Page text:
• Efficiency and Light Proofing - Here's where you can really get technical. Those who wish to increase the overall available light inside their PC grow box should highly consider light proofing and installing Mylar sheeting on every surface inside. Reflective Mylar sheeting can be purchased at hydroponic stores or online and is used to greatly enhance light reflectivity. Reflecting over 90 percent of usable light, Mylar is the superior choice for maximizing available light for plants. As for light proofing, if you can see light from outside of the sealed grow box, you've got some taping to care for. A combination of homemade light traps and reflective tape can be used to eliminate and patch up any escaping light.


PC Grow Box Example -

Since the building process of a PC Grow Box is a highly variable process and normally custom to each gardener, step by step instructions for a complete design seem rather pointless. Instead, it seems much more reasonable to show you an example. Here you can gauge the possibilities by checking out the specifics of my own computer grow box:

Front and Inside of Computer Grow Box. ©Joe Macho

Front and Inside of Computer Grow Box. ©Joe Macho

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  • Dimensions - 19 Inches Tall x 16.5 Inches Wide x 7.25 Inches Deep
  • Lighting - The fixture seen throughout the pictures is a modified 10 gallon aquarium light. The light setup has the capabilities to run 50watts total. Right now, I'm running two 23watt Compact Fluorescent Bulbs (6500K), for a 46 watt total.
  • Fan Circulation - Yes. The original computer fan located in the tower was mounted to the top corner and spliced with a cell phone charger. Air circulation is adequate and noise from the fan is minimal. Temperatures keep within 70-75° at all times.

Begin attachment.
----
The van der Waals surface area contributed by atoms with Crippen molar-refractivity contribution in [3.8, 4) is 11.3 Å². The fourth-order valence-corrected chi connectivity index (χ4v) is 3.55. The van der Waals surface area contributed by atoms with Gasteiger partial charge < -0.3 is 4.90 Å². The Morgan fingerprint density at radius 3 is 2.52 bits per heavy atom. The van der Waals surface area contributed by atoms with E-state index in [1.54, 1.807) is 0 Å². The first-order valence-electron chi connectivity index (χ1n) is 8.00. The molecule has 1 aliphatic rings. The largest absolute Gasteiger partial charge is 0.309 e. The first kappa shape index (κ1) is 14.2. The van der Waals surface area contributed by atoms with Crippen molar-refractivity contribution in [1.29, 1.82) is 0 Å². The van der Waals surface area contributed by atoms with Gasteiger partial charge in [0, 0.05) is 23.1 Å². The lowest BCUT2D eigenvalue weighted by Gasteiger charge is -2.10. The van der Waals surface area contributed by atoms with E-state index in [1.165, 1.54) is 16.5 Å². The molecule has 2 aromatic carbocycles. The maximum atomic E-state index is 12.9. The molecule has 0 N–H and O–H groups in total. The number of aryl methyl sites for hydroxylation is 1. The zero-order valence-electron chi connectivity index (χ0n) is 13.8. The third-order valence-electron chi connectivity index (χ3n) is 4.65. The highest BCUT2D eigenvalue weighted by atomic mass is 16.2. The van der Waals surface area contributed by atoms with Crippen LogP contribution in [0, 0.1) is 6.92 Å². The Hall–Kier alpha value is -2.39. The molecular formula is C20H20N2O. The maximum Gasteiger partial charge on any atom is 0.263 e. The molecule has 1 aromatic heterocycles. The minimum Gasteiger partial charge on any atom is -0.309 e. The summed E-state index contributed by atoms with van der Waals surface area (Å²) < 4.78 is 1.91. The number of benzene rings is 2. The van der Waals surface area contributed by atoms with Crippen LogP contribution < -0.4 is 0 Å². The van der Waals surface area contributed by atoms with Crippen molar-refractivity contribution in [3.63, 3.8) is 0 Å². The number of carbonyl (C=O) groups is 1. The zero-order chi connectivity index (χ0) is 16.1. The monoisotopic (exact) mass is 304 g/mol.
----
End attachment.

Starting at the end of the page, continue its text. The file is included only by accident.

• Function & Plants Grown - Seed starting is the number one use for this PC box. With its own 'micro climate', the computer box consistently shows higher success rates for seed germination. When needed, the box also serves as a quarantine area, or as in the picture at the top of the page, a warm safe haven for temperature finicky peppers.
  • Additional Features - Reflective Mylar was placed on the inside walls. Since this particular computer tower is on the small side, shortened light traps were fitted for the intake and fan exhaust.


Sounds Great. Now, What Can I Grow in My PC Grow Box?

Even with the largest of computer towers, the available space will not be able to sustain the full growth of large vegetable crops. Don't get down too fast though, as computer grow boxes make for perfect seed germinating areas and even full blown micro herb gardens. Overall, the possibilities are endless, so long as you make it happen! Thank you for reading my article on how to reuse an old computer for growing plants. Hopefully, you'll be inspired to create a tiny green room from your old hunk of junk!

Gardening in small spaces? Be sure to glance at these great hubs -

. . . or have a look at all my vegetable gardening guides!


Zach (author) from Colorado on February 05, 2014:

You would want the air pushing out of the tower, allowing passive air to flow through intake holes.

Cassy on February 01, 2014:

Would you want the fan pushing air in or out of the tower?

Maria Colomy from Nashville, TN on June 20, 2012:


snowdrops from The Second Star to the Right on June 10, 2012:

Very wonderful! Love it!

DragonBallSuper on June 10, 2012:

Interesting! Thumbs UP for you!

Jennifer Stone from the Riverbank, England on June 10, 2012:

Brilliant! Not only useful but it looks great to boot! May try it one day, I'll have to bookmark this as my "how to" guide. :-) Voted up, useful, interesting, and shared!

Zulma Burgos-Dudgeon from United Kingdom on March 30, 2012:

This is incredible. Such a clever use of an old computer and inspired recycling.

Voted up, useful and interesting.

Thrifty Lady on March 29, 2012:

I'm not sure that I'm adventurous enough to try this out myself, but I thought this was a very interesting article and formatted very well. Great way to "be green".